• Chris Perry 9th Jul '21 - 1:59pm

    It is not the “triple lock” which is under threat but the “earnings link” itself.
    Clearly the 8 per cent is very misleading and this is what should be brought into question and not it’s impact on pensions.
    The restoration of the “earnings link” to the State Pension and “abolition of the default retirement age” were major Lin Dem successes when in the Coalition Government. If Lib Dems will not take pride in their own achievements and back their own policies to the hilt – who will?
    Even at 8 per cent, £14 per week is not a huge increase and will still leave Britain well behind much of Europe in terms of pension provision. Surely everyone should support a higher State Pension as it is the one benefit everyone hopes to receive.

  • Peter Watson 9th Jul '21 - 2:28pm

    “Britain has one of the lowest State Pensions in the developed world at just 29% of average earnings … Britain’s 29% compares with 100.6% in Holland, 94.9% in Portugal, 93.9% in Italy, 91.8% in Austria, and 81.8% in Spain.”
    At the risk of revealing my gross ignorance, how is a state pension that is 100% of average earnings even affordable? (I fear I might be opening up a potential discussion between Messrs. Martin & Bourke that will fly way over my head! 😉 )
    Also, a quick Google suggests that the state element of the Dutch pension scheme provides payments of up to 70% of the minimum net wage (or up to 50% each for a couple), so are we really comparing like with like here?

  • Peter Watson,

    the House of Commons have recently produced a comparative report
    “According to an OECD analysis published in 2019, the UK has an overall net replacement rate of 28.4% from mandatory pensions for an average earner (well below the OECD average of 58.6% and the EU average of 63.5%). When voluntary provision (mainly workplace pensions) is included as well, the UK’s net replacement rate rises to 61.0%, while the OECD and EU averages rise to 65.4% and 67.0% respectively.

    The UK devotes a smaller percentage of its GDP to state pensions and pensioner benefits than most other advanced economies. Income from occupational and personal pensions is a relatively important source of pensioner income in the UK, in contrast to many other countries where state provision (financed either through social insurance contributions or general taxation) is dominant.”

  • John Marriott 9th Jul '21 - 3:44pm

    It may indeed be true that state pensions are higher in other European countries. Isn’t it the case that direct taxation is generally higher as well. Many pensioners have quite frankly never had it so good. Is it time for a rebalancing act?

  • Good article, but I can’t help but consider that this increase has come at a time when the government is cutting universal credit by £20.

    A cynic might think the Tories were impoverishing the (often working) poor to finance their fairly affluent voter base. Over 65 year olds have never been more affluent, with 1 in 5 being sterling millionaires and 75% or so owning their own homes. Intergenerational political divide make this exceedingly toxic.

  • Peter Davies 9th Jul '21 - 4:27pm

    In the Netherlands, the state pension is 70% of the net minimum wage (50% if living with a partner). Your 100% figure for Holland (and presumably the rest of the Netherlands) is mainly made up of employers’ contributory pensions.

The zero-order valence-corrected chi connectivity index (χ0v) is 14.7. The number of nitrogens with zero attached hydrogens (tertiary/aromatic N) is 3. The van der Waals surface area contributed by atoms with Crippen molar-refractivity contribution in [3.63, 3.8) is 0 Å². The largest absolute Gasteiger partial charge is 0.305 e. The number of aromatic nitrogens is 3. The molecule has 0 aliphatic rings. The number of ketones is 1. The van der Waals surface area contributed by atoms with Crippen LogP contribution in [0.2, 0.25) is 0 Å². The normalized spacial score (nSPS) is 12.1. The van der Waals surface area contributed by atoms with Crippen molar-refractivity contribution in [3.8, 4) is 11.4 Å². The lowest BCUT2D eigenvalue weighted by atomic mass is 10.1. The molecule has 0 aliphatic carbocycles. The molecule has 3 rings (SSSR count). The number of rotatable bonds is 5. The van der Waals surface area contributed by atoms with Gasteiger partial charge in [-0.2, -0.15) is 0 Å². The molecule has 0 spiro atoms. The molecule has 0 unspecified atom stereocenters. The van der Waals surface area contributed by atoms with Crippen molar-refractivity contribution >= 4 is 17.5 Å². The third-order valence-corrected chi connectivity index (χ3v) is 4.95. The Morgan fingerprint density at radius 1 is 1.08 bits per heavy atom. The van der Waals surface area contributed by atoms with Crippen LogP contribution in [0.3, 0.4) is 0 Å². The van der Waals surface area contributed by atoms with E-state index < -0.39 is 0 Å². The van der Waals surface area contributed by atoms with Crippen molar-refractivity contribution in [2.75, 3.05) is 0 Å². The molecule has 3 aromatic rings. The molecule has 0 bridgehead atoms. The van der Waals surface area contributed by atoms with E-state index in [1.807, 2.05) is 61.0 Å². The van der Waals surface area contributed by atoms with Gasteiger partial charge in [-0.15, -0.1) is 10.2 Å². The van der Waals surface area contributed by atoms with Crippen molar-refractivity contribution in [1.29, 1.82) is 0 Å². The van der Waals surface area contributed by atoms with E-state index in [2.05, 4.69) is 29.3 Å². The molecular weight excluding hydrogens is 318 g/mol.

• Peter Davies 9th Jul '21 - 4:42pm

    If the intention is to ensure that the standard of living of state pensioners rises relative to the working population then it would be sensible to make that explicit e.g. by setting the rise at average earnings growth + 1%. The triple lock means that they get no rise most years but a massive hike when there is a big economic shock like Covid. The chancellor would always have the option of giving some of that rise in advance in years like 2020 where there is a sudden but obviously temporary fall in earnings.

  • The HofC report discusses pensioner poverty:
    “The OECD uses a common set of statistical conventions to measure incomes consistently across countries to determine the proportion of the pensioner population in each country living in relative income poverty (defined as having incomes less than 50% of the median).
    …the proportion of people aged 66 and over living in relative income poverty varies widely. In the UK it was 14.9% in 2018, the 13th highest out of the 33 OECD countries for which data is available for 2016-2018. The highest rate was in South Korea (43.4%), followed by the Baltic states of Latvia (39.0%), Estonia (37.6%) and Lithuania (25.2%). Rates were lowest in Denmark (3.0%), Iceland and the Netherlands (both 3.1%) and France (4.1%).
    The OECD’s figures for the UK differ from the DWP’s own measure of households in relative low income, published in the annual Households below average income (HBAI) publication. According to HBAI, the percentage of pensioners in the UK living in households with income below 50% of the median equivalised net household income was 9.8% in 2018/19 and 11.1% in 2019/20.
    Discussions of relative low income in the UK usually focus on the proportion of people living below 60% of the median income after housing costs – 15.9% of pensioners were living below this benchmark in 2018/19 and 18.1% in 2019/20.

  • Peter Davies 9th Jul '21 - 5:22pm

    “Discussions of relative low income in the UK usually focus on the proportion of people living below 60% of the median income after housing costs” the key here as in so much of UK economics is housing. If you own a house freehold without a mortgage your cost of living is quite low and you can top up your income with equity release. If you rent a flat, you will pay more for fuel, credit etc and living on a state pension is hard.

  • @John Marriott

    While it may seem that pensions concern um… pensioners. Actually this is an issue just as much if not more for younger people.